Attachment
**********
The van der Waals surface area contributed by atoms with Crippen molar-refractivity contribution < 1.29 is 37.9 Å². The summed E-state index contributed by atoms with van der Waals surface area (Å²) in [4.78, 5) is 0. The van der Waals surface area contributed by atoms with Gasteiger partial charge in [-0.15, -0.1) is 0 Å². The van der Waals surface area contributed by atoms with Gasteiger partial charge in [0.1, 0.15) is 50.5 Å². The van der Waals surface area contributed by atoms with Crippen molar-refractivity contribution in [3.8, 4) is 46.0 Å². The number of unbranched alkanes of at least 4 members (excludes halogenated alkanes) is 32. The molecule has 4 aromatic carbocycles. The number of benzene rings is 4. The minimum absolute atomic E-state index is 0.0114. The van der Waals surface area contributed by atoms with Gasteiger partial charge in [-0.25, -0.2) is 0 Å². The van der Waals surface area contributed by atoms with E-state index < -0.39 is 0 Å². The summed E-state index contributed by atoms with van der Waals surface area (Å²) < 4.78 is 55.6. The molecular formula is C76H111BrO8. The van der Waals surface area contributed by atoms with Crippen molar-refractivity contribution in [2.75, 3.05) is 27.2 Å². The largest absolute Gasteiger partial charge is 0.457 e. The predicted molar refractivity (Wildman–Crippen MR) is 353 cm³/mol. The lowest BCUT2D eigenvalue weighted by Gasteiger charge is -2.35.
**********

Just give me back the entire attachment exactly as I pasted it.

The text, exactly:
The van der Waals surface area contributed by atoms with Crippen molar-refractivity contribution < 1.29 is 37.9 Å². The summed E-state index contributed by atoms with van der Waals surface area (Å²) in [4.78, 5) is 0. The van der Waals surface area contributed by atoms with Gasteiger partial charge in [-0.15, -0.1) is 0 Å². The van der Waals surface area contributed by atoms with Gasteiger partial charge in [0.1, 0.15) is 50.5 Å². The van der Waals surface area contributed by atoms with Crippen molar-refractivity contribution in [3.8, 4) is 46.0 Å². The number of unbranched alkanes of at least 4 members (excludes halogenated alkanes) is 32. The molecule has 4 aromatic carbocycles. The number of benzene rings is 4. The minimum absolute atomic E-state index is 0.0114. The van der Waals surface area contributed by atoms with Gasteiger partial charge in [-0.25, -0.2) is 0 Å². The van der Waals surface area contributed by atoms with E-state index < -0.39 is 0 Å². The summed E-state index contributed by atoms with van der Waals surface area (Å²) < 4.78 is 55.6. The molecular formula is C76H111BrO8. The van der Waals surface area contributed by atoms with Crippen molar-refractivity contribution in [2.75, 3.05) is 27.2 Å². The largest absolute Gasteiger partial charge is 0.457 e. The predicted molar refractivity (Wildman–Crippen MR) is 353 cm³/mol. The lowest BCUT2D eigenvalue weighted by Gasteiger charge is -2.35.